One more mostly dry day


Main Threats

Today: The heat this afternoon.


Look for a mostly dry day today. Just be aware that we could see an isolated afternoon/evening storm. Again, most of us will stay hot, humid, and dry.

Over the weekend, a slow-moving cold front will make its way into our area. This will bring widespread showers and storms, especially Saturday evening/night and into Sunday. We may squeeze in a mostly dry day Saturday, but Sunday is certainly looking wet. Those rain chances look to hang out with us through at least Tuesday.

While we may see some storms over the next several days, widespread severe weather does not look likely at all. Just be aware that some of the storms could produce very heavy rainfall, frequent lightning, and gusty winds.


It looked dark and threatening outside for the better part of our Thursday evening, but those heavier storms were just to our west. Normally, we would have looked for them to move our direction, but the flow was opposite what we would expect and the storms were moving toward Nashville. I noticed several flood advisories were issued for those storms around Sparta and Cookeville. Today, we shouldn’t see that kind of activity, but we could see heavy downpours over the weekend and into next week.


The big tropical headline now is Tropical Storm Florence. That storm continues to track westward and models are beginning to insist that we keep our eyes on her. The tricky thing is that she’s an odd storm. First, she strengthened this week into a cat 4 when not one single model or forecaster thought that was possible. Now, she’s weakened back to a tropical storm, but you have to keep an eye on these storms that have been that powerful at one point in their life. They seem to more easily restrengthen.

And that’s just what we think Florence will do. In fact, it looks like she will restrengthen into a major hurricane.

As for climatology, well, it does not favor a landfall from Florence. Since hurricane records have been kept, 33 storms have been within 100 miles of Florence’s current position. None of them made landfall in the U.S. Unfortunately, Florence may defy climatology and make a run for the East Coast next week. Stay tuned. The map below was produced by @philklotzbach, showing the 33 storms that have been near Florence’s position.


WeatherTAP’s wind model suggest Florence may defy climatological odds and threaten the East Coast next week.


Don’t forget that we still have two more disturbances that are likely to become named storms. They are those red areas you see over near Africa. Those will be Helene (heh-LEEN) and Isaac (EYE-zik).


Meanwhile, it’s looking like Hurricane Olivia may threaten Hawaii next week. Fortunately, it looks like she will weaken into a tropical storm before impacting the islands.




The relentless and historic heat wave of 1925 continues. On this date, Clarksville (just northwest of Nashville) recorded a high temperature of 112 degrees. This nearly tied the hottest all-time temperature ever recorded in Tennessee (113 on Aug. 9, 1930). Numerous other locations across the state surpassed the century mark for high temperatures.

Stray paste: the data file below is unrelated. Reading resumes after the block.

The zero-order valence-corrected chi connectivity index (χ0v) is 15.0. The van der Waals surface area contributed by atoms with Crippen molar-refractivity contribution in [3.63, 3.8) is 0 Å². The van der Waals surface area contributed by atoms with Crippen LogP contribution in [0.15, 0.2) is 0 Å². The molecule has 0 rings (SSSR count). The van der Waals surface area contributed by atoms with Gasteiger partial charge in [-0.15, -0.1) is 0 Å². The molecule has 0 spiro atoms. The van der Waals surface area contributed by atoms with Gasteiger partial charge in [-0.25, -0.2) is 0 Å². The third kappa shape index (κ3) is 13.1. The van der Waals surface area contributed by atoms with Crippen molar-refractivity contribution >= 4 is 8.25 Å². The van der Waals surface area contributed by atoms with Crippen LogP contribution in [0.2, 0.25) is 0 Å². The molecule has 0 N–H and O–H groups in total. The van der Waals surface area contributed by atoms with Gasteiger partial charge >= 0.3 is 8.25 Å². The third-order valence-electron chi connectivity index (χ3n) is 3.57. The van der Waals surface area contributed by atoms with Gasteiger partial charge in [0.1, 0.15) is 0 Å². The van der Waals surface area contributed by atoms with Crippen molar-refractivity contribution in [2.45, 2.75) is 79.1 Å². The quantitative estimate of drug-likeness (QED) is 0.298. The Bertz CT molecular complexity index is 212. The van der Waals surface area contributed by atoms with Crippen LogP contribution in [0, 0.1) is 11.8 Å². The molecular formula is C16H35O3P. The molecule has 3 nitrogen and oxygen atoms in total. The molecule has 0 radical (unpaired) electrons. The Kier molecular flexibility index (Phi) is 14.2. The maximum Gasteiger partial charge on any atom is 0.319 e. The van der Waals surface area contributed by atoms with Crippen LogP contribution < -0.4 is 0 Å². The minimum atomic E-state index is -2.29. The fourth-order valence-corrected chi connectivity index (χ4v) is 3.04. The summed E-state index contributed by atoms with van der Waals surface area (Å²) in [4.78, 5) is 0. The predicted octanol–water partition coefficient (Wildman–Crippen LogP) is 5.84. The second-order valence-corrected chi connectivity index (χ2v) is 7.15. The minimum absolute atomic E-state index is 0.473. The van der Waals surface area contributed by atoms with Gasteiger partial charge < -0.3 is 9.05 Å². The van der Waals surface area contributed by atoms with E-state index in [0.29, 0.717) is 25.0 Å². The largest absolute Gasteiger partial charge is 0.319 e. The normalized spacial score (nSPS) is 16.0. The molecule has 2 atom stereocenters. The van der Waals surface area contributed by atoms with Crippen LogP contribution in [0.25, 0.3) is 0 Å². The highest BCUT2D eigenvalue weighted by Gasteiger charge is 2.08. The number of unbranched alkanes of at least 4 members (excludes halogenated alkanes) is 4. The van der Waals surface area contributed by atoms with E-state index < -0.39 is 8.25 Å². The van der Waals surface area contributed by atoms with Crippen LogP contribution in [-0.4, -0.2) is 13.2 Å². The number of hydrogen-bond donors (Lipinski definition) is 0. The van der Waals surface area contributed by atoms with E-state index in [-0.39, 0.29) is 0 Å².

On this date in 1970 a lightning bolt hit a group of football players at Gibbs High School in Saint Petersburg, Florida. Two players were killed instantly. All 38 players and four coaches were tossed into the air and off their feet when the bolt hit. Always be mindful of those skies if you’re out and about during the afternoons. Those pop-up storms can blow up quickly!


As I’ve been mentioning, the tropics are on fire. They were so quiet for so long but they have certainly woke up now. I wrote an article last week for the papers about hurricanes. It was published this week, and I will share that with you here. I hope you enjoy the article, and I hope you have a great weekend!


The month of September brings the peak of hurricane season. This is a good time to review our hurricane knowledge!

The peak of the hurricane season comes as the summer sun has finally warmed ocean temperatures enough to support tropical storms. Water is slow to heat up and cool down, so it takes time for the sun to heat the water up.

Hurricanes form when ocean temperatures warm to at least 80 degrees. That is the temperature the water must reach for evaporation to put enough water vapor in the air to feed these storms. Hurricanes are like our afternoon summer thunderstorms here on the plateau that thrive on heat and humidity.

Once tropical storms form, they need something to help them rotate about a single point. This is where the earth’s spin comes into play. The rotation of the earth gives rise to the Coriolis Effect, which helps these big storm complexes develop rotation.

Once that rotation reaches a maximum sustained wind of 74 mph, the storm is classified as hurricane. The strongest storms are then found around the eye of the storm. The eye is a calmer region found at the center of the storm.

Now that an eye has formed, the hurricane will undergo what we call eyewall replacement cycles. These are poorly-understood cycles that the hurricane undergoes. The storms intensify around the eye and stay strong up to several hours. Then, the storms begin to weaken and the eye collapses. The storm is at its weakest during an eyewall replacement cycle. The hurricane is at its most intense just as an eyewall replacement cycle is completed.

While this hurricane season has thus far been a quiet one, we can’t let our guard down. The Atlantic hurricane season ends November 30th, giving us plenty more time for concern.


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